Your other examples aren’t too helpful. Attacking someone for being a fan of a sports team is rather silly, since that is an arational preference in the first place. (Note that I wrote arational, not irrational. There’s a big difference.) As for pedophilia, it’s an as yet incurable psychiatric disorder, and “attacking” someone for having it is rather like attacking someone for being schizophrenia. Of course, if someone with either disease is a threat to others, he/she will need to be somehow restrained or even locked up. That, though, has nothing to do with harshness of discourse.

  14. #14 J. J. Ramsey
    January 11, 2012

    Oops, that last remark should read “having schizophrenia” not “being schizophrenia.”

  15. #15 Anthony McCarthy
    January 11, 2012

    Surely, it’s an individual person’s business to construct their own identity out of what they feel and think is important. If someone considers their belief a part of their identity, that’s their business. I certainly don’t second guess the new atheists’ right to let that belief rule their public personas. Only a bully tries to control how someone else thinks about their own persona.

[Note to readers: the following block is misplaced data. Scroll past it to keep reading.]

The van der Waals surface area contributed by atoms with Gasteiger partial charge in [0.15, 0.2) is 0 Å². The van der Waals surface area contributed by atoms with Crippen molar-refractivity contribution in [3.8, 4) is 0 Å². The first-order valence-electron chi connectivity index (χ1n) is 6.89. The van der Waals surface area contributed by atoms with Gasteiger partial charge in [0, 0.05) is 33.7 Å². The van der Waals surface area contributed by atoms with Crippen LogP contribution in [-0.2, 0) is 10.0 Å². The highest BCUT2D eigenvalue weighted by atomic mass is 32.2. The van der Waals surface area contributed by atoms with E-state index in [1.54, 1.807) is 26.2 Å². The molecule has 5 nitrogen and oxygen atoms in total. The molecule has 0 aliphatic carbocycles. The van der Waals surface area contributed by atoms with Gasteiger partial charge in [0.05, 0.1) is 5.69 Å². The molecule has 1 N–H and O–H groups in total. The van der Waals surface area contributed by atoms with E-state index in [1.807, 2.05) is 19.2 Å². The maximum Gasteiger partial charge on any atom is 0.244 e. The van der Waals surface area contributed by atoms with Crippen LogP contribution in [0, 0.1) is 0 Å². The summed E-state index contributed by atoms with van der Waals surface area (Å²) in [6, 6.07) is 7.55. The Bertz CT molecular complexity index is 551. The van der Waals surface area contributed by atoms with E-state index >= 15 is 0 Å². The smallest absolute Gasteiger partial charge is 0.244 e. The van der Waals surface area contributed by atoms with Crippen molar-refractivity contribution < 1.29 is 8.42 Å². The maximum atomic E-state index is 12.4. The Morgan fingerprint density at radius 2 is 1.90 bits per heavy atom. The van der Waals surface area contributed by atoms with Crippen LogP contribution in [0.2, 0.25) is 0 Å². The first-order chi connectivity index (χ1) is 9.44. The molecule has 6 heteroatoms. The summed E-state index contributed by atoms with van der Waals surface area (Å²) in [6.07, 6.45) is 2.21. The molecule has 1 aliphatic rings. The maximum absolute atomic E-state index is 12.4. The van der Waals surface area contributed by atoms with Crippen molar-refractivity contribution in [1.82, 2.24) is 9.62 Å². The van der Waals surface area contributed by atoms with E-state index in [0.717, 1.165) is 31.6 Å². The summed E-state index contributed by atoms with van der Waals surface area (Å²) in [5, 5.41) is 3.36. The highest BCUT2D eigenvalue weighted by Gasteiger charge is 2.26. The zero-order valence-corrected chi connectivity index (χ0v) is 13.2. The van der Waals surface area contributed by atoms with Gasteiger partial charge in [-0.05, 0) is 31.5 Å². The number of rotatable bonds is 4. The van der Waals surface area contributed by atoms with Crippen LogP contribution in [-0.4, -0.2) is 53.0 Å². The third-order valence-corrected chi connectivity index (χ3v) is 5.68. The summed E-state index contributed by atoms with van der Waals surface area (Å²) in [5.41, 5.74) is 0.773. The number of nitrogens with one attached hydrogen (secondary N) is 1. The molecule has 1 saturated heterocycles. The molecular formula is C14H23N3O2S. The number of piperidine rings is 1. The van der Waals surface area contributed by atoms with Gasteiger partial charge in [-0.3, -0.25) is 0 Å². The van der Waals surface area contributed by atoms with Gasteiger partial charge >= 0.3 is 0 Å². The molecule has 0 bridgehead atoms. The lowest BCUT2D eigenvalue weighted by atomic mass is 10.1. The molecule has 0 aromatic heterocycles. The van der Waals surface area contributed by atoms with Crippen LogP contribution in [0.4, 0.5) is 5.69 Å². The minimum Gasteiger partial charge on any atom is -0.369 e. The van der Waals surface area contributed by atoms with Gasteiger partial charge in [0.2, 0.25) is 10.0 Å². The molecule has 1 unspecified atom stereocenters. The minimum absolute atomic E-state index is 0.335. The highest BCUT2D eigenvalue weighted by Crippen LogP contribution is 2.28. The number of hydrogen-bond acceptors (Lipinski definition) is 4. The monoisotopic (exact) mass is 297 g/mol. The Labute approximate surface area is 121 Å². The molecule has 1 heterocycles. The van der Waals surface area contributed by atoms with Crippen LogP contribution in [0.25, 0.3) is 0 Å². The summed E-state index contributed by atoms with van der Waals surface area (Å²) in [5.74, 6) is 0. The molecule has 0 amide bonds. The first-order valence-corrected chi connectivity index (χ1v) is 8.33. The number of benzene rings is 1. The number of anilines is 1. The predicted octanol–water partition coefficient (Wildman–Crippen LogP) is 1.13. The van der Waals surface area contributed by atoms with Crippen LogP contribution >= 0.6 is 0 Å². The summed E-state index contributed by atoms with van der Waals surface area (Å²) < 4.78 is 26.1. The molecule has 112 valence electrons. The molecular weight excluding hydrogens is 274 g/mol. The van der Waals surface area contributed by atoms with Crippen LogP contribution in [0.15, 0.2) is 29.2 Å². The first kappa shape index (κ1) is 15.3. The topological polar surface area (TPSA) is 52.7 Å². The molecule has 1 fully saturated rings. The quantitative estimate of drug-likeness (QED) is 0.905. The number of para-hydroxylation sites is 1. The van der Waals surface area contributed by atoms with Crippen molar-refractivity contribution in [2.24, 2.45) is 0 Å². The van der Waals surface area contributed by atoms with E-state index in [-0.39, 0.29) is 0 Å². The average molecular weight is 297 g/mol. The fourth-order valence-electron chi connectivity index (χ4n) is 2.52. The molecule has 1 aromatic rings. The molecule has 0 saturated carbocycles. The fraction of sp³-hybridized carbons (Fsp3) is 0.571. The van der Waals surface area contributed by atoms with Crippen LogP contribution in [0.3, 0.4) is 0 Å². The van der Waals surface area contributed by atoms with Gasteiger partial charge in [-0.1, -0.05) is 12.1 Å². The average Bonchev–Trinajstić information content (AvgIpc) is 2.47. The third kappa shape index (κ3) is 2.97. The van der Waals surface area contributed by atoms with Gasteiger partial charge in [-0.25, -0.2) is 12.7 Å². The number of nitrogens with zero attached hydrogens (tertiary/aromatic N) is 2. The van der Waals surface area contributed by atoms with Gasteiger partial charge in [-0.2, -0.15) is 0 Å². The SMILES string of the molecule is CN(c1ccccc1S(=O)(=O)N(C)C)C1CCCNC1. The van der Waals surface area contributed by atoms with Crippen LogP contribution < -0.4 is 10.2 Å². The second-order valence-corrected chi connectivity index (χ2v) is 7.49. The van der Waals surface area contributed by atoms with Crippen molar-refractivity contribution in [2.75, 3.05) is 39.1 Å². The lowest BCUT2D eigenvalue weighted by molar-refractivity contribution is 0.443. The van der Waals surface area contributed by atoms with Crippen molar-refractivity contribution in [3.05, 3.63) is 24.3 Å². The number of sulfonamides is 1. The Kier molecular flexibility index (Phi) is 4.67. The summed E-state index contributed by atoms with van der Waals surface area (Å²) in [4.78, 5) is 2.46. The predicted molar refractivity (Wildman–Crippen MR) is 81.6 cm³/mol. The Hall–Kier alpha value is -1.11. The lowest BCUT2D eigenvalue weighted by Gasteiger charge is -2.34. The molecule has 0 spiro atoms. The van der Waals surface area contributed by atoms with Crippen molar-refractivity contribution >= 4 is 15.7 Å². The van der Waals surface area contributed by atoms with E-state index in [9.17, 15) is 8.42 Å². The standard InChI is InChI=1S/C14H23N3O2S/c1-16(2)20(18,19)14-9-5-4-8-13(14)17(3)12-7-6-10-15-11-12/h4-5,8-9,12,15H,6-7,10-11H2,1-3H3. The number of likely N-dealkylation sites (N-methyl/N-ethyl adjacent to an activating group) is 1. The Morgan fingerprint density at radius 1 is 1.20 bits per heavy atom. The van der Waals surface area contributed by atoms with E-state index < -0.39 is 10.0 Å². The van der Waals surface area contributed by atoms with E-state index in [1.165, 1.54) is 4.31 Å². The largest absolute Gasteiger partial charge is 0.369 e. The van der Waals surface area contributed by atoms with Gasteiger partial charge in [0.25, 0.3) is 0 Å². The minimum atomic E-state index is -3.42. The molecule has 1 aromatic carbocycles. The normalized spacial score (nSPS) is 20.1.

There’s a certain kind of scribbler in the humanities, and in this case in the outer suburbs of the humanities, who takes it on themselves to write these kinds of prescriptions about how we are all to think, the real-right way to think, how one is to think about things. They remind me of when Harold Roseberg called Hilton Kramer “the tireless meter maid of the arts”.

    It’s really annoying in the arts, it’s flaming ridiculous when they escape confinement and start doing it about the general culture. They are ridiculous when they do it and should be considered ridiculous.

  16. #16 Anthony McCarthy
    January 11, 2012

    Yes, I know that she asserted that beliefs are extrinsic to identity, but nothing she said – nothing you quoted – has anything to do with limiting identity to gender, age, or skin color. Josh